Warmer temperatures and expected drying conditions increase chance of wildfires Before leaving for weekend activities, the Washington State Department of Natural Resources (DNR) reminds the public to be aware of any fire restrictions in place around the state due to the rising fire danger. Because the weather is warming up and vegetation is drying out, fires can start and spread quickly.
“Due to wildfire-friendly weather conditions, it is important to pay special attention to being careful with campfires and other outdoor activities while enjoying your July 4 holiday weekend,” said Commissioner of Public Lands Peter Goldmark.
So far this year, there have been more than 150 wildfires on the public and private lands DNR protects from wildfire.
Not surprisingly, DNR records show wildfires occur more on Saturday and Sunday afternoons when forest visits increase with additional recreationists and woodcutters. Unattended campfires, faulty vehicle or motorcycle mufflers, careless disposal of cigarettes, and reckless outdoor burning also boost the Fourth of July weekend forest fire potential.
Here are some helpful tips to help keep this a fun and enjoyable weekend:
- Before discharging fireworks, check to see if they are allowed in that location. It is illegal to discharge fireworks on state-protected private and public lands;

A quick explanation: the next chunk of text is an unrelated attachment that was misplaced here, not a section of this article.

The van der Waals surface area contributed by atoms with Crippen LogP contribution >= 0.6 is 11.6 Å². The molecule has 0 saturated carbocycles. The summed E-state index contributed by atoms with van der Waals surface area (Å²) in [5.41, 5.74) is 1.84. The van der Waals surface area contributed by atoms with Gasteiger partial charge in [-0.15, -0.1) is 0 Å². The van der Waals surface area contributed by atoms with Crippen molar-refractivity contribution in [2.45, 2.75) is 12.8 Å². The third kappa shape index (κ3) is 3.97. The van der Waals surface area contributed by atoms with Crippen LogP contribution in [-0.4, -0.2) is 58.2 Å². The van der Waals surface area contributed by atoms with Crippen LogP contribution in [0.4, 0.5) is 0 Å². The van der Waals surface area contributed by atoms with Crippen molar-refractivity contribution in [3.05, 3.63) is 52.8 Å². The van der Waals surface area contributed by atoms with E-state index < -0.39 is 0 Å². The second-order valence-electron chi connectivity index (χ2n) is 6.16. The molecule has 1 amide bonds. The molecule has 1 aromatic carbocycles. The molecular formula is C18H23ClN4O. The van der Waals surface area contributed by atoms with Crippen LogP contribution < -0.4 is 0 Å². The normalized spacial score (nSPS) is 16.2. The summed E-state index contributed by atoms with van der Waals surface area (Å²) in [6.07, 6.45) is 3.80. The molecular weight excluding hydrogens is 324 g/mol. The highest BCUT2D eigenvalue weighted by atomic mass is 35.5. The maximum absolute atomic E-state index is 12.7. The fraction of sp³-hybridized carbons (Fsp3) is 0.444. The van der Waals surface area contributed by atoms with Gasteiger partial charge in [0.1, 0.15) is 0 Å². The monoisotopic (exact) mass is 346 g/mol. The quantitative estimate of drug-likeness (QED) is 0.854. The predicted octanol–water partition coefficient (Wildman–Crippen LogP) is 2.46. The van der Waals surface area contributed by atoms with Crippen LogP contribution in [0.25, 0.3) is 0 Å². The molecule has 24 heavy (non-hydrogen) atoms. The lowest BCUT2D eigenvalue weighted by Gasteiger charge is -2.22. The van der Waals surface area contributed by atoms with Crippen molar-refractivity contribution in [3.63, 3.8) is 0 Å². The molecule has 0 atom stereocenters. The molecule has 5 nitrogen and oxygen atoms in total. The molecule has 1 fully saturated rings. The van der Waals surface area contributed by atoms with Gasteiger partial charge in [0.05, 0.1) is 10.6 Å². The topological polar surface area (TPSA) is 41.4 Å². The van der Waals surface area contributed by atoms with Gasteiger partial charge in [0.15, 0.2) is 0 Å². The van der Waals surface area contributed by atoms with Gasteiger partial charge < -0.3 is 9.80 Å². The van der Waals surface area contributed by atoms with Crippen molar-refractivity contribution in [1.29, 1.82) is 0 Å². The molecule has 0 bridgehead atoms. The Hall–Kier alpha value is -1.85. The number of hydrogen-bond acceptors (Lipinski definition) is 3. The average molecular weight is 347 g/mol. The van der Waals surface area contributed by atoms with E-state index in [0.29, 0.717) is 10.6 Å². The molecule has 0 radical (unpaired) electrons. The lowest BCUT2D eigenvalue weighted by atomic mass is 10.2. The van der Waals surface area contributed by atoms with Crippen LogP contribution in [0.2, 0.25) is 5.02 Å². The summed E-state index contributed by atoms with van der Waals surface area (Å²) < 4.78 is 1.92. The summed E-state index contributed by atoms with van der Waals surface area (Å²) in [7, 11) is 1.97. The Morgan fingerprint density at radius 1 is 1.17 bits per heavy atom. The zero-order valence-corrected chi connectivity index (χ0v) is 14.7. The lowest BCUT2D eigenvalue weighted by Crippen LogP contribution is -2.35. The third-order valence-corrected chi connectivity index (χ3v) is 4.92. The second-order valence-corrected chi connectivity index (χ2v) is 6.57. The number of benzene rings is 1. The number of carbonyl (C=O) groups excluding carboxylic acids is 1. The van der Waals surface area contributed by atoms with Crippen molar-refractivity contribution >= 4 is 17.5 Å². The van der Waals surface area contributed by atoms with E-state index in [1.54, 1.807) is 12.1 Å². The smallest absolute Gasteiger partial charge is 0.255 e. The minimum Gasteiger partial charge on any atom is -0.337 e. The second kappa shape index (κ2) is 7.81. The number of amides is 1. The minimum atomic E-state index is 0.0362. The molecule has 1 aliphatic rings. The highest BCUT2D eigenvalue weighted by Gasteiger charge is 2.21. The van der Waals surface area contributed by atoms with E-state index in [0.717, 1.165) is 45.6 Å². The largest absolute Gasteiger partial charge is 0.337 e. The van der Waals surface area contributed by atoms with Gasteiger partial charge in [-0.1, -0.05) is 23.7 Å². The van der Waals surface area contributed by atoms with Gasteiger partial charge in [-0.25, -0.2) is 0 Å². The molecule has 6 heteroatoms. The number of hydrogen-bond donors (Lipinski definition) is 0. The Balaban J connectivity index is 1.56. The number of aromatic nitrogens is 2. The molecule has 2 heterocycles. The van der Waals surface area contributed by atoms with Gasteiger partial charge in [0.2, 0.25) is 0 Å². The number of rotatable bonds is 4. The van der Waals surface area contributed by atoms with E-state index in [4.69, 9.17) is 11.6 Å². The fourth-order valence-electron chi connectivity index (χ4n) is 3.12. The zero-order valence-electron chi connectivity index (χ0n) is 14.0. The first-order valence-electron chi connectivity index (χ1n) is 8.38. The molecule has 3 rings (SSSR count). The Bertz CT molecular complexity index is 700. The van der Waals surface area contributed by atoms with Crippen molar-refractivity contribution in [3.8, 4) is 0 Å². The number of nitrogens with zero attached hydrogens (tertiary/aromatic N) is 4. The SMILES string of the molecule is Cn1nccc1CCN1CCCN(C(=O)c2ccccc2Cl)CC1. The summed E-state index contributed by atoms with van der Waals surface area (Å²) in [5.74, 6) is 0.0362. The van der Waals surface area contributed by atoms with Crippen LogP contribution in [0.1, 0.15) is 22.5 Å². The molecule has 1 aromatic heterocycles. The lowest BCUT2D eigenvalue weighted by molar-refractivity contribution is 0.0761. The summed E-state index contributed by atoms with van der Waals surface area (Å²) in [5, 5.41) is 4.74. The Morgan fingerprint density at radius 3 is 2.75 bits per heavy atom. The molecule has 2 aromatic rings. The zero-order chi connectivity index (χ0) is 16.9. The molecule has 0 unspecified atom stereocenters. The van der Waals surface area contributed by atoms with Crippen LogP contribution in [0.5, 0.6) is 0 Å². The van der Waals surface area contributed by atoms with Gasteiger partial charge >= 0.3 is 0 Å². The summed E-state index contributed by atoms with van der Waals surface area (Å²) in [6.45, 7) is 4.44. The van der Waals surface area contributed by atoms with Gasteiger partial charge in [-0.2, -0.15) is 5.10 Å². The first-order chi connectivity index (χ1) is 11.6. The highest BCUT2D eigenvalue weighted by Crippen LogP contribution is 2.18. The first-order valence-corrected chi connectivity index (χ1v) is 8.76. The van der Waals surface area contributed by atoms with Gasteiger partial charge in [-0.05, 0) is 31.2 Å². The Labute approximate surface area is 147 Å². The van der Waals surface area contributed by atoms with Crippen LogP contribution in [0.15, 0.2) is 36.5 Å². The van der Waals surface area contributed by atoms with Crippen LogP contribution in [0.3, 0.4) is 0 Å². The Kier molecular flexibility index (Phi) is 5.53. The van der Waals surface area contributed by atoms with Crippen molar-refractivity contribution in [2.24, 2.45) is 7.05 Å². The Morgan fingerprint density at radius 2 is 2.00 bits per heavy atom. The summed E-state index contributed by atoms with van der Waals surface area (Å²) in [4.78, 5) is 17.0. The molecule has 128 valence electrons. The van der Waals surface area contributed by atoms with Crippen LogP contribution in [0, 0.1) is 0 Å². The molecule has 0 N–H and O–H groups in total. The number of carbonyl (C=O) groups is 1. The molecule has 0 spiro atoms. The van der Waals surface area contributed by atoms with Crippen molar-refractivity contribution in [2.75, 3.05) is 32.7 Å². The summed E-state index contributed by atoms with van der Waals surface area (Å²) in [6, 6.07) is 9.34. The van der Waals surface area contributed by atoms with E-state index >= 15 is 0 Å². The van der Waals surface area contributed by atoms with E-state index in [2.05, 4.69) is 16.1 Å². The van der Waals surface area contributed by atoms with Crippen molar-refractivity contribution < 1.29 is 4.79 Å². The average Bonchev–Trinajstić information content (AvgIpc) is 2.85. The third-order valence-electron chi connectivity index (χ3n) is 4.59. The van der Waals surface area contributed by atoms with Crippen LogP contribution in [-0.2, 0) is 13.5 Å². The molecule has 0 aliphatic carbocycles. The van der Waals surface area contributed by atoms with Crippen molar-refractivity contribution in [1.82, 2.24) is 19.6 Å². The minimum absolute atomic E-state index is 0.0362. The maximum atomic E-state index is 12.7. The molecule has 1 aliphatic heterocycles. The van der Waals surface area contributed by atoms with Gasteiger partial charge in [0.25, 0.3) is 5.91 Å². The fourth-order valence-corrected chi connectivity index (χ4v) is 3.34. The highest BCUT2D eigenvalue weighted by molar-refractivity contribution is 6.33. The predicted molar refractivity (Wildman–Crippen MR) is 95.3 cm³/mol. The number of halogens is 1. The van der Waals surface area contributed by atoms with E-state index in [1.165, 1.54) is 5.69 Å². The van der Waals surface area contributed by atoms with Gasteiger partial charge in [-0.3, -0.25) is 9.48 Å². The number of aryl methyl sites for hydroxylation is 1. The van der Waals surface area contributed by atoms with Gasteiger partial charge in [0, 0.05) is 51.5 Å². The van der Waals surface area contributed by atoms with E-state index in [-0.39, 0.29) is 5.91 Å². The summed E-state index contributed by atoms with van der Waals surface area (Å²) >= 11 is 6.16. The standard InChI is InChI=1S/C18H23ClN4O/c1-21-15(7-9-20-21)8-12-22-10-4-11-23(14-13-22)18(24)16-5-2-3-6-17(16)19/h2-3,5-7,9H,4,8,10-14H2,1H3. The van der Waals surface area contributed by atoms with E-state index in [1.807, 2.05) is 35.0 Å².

- Be sure recreational vehicles have operating spark arresters;
- Do not park any vehicles in dry, grassy areas as the heat from exhaust systems can ignite the dry grass;
- Never leave a campfire unattended, and be sure it is completely out before leaving the area.
For those staying closer to home, DNR is encouraging everyone to focus on “Knowing Your Role” when it comes to preparing communities for wildfire. Visit fireadapted.org to learn more about defensible space, fire-resilient building construction, community wildfire prevention planning, the Firewise Program, and Ready, Set, Go!
Learn to protect your home and property by taking the following actions:
- Do an exterior home inspection;
- Remove moss and needles from the roof and rain gutters;
- Clear vegetation and flammable materials from around propane tanks;
- Stack firewood at least 30 feet from the house;
- Keep decorative bark and railroad ties away from the foundation—these types of materials provide great places for sparks to smolder;
- Trim trees to ten feet off the ground for tall trees and adjust for shorter trees; this helps reduce fuels that aid in fire traveling;
- Maintain defensible space of at least 30 feet around the home. Firefighters can use this area to defend homes during a wildfire event.